Lobo released the first wave of his media barrage a few days later. Hillsman replied immediately with one-minute spots that all began with Patriotic Polly crying, "Get up! Don't let the Agenda down!" He had easily anticipated what Lobo's themes would be -- the same old alarmist claptrap decked out as sober concern for the country's future -- and had crafted the body of each ad to rebut the claims factually and expose them as self-serving ploys to distract the populace and derail the Common Good.
With her reprise of a variation on the refrain that had first brought her to national attention, Patriotic Polly demolished the credibility of Lobo's billion-dollar extravaganza of falsehood and deception. Within seventy-two hours, his ads went the way of Harry and Louise.
The world of the Washington lobbyists had shut down. They'd lost big, and the object of their affections -- the Congress -- was in adjournment, so they headed back to their resorts and villas for another long vacation.
Brovar Dortwist had one last dinner with the Solvents, who were discouraged, disgruntled, and disgusted by the dismissive treatment they'd received at the hands of the media and the Congress. Always looking to the future, Brovar tried to turn their indignation into a resource for next year's counterattack. He shored up their morale, told them their job had been impossible before they even arrived on the scene, assured them that they had nothing to be ashamed of since they'd given it their best.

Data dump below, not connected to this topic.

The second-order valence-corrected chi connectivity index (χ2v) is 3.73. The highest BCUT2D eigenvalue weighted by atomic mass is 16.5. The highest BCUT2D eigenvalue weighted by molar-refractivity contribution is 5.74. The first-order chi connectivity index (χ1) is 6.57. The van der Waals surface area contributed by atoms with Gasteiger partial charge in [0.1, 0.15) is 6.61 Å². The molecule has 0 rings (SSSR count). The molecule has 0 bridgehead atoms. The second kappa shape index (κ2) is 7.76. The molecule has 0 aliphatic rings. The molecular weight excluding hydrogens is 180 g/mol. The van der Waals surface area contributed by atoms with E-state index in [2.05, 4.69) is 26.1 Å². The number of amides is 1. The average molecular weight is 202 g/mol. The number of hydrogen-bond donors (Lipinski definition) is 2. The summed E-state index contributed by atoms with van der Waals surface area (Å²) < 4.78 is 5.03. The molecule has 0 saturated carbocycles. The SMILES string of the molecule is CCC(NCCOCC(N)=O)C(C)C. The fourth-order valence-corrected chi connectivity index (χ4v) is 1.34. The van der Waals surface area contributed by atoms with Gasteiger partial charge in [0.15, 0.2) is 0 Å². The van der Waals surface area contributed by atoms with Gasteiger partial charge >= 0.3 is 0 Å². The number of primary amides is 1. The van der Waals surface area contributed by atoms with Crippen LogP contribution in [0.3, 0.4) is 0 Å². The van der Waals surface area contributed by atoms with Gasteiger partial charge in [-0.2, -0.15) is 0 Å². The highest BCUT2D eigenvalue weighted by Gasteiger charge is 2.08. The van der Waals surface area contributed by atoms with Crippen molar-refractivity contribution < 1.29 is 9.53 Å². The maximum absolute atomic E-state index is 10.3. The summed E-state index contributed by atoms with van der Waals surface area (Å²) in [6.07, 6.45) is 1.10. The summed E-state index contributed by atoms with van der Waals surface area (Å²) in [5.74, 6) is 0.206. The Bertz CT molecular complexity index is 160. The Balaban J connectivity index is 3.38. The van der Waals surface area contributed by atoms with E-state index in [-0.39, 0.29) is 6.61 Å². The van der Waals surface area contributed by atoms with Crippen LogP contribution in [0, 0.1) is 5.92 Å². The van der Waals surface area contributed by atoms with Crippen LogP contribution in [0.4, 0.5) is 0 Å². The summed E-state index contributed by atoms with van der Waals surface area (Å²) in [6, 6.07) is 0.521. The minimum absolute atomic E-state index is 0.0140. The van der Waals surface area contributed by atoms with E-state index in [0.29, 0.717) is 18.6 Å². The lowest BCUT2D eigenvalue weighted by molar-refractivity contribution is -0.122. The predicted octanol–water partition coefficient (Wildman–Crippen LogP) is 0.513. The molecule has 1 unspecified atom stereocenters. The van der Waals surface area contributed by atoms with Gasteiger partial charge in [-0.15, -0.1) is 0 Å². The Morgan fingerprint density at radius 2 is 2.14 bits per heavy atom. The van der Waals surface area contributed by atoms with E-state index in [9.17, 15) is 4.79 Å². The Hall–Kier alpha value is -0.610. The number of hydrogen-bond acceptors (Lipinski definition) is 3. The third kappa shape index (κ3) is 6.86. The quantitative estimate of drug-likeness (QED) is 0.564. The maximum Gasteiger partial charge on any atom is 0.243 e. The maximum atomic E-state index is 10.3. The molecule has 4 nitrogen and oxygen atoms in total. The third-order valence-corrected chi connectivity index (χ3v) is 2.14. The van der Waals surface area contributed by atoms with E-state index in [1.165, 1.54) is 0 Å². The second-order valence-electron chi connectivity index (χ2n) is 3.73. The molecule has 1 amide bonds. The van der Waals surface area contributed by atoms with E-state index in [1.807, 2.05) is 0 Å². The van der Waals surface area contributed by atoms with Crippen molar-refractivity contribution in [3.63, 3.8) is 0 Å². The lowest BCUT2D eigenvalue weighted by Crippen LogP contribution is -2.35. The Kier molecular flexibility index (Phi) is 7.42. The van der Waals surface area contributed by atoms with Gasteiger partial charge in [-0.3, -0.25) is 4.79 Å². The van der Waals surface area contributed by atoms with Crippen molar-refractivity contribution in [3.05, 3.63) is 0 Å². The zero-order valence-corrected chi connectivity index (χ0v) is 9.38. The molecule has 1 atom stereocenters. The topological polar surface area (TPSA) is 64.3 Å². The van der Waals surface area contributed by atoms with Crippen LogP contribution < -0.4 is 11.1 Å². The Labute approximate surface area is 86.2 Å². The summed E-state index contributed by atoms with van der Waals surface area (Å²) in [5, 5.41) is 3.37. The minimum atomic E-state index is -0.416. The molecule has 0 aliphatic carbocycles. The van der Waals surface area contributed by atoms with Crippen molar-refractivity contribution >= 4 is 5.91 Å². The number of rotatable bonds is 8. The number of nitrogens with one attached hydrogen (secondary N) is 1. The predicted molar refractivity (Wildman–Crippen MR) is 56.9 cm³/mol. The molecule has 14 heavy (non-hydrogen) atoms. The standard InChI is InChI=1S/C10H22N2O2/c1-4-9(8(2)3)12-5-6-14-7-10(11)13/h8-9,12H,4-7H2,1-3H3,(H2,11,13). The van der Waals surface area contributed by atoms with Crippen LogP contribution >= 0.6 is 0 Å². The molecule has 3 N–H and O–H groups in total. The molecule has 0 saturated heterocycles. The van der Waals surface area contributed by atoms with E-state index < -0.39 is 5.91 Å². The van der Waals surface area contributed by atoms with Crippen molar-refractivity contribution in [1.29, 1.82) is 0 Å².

"If only we'd been unified from Wall Street to Washington," Delbert Decisioner muttered into his martini.
"We were divided, so those old farts conquered," said Sally Savvy, downing her white wine spritzer.
Brovar refrained from saying that there were far more elements at work than a divided business community and raised his glass for a toast. "To the corporate future and our victory over the radicals and the rabble."
"Hear, hear," mumbled his guests lugubriously.
As Brovar took leave of them, knowing that the Solvents had effectively dissolved themselves, Lobo was in his condo in Manhattan drowning his sorrows in scotch and his pit bull. With a few squawks, Patriotic Polly had obliterated his last- ditch ad campaign, and there was nothing left for him to do. His thoughts turned back to Yoko. He found himself dreaming about her every night -- exotic, erotic dreams that sometimes left him waking up on the rug by his bed with the puzzled pit bull sniffing him and licking his face. What did he want from Yoko? Why did she provoke these intense feelings in him when she knew nothing about him except that he was the CEOs' lead man? No drug, no psychiatry, no hypnosis could give him the answer. It was existential. He just had to be close to her, that was all, and it had to be soon.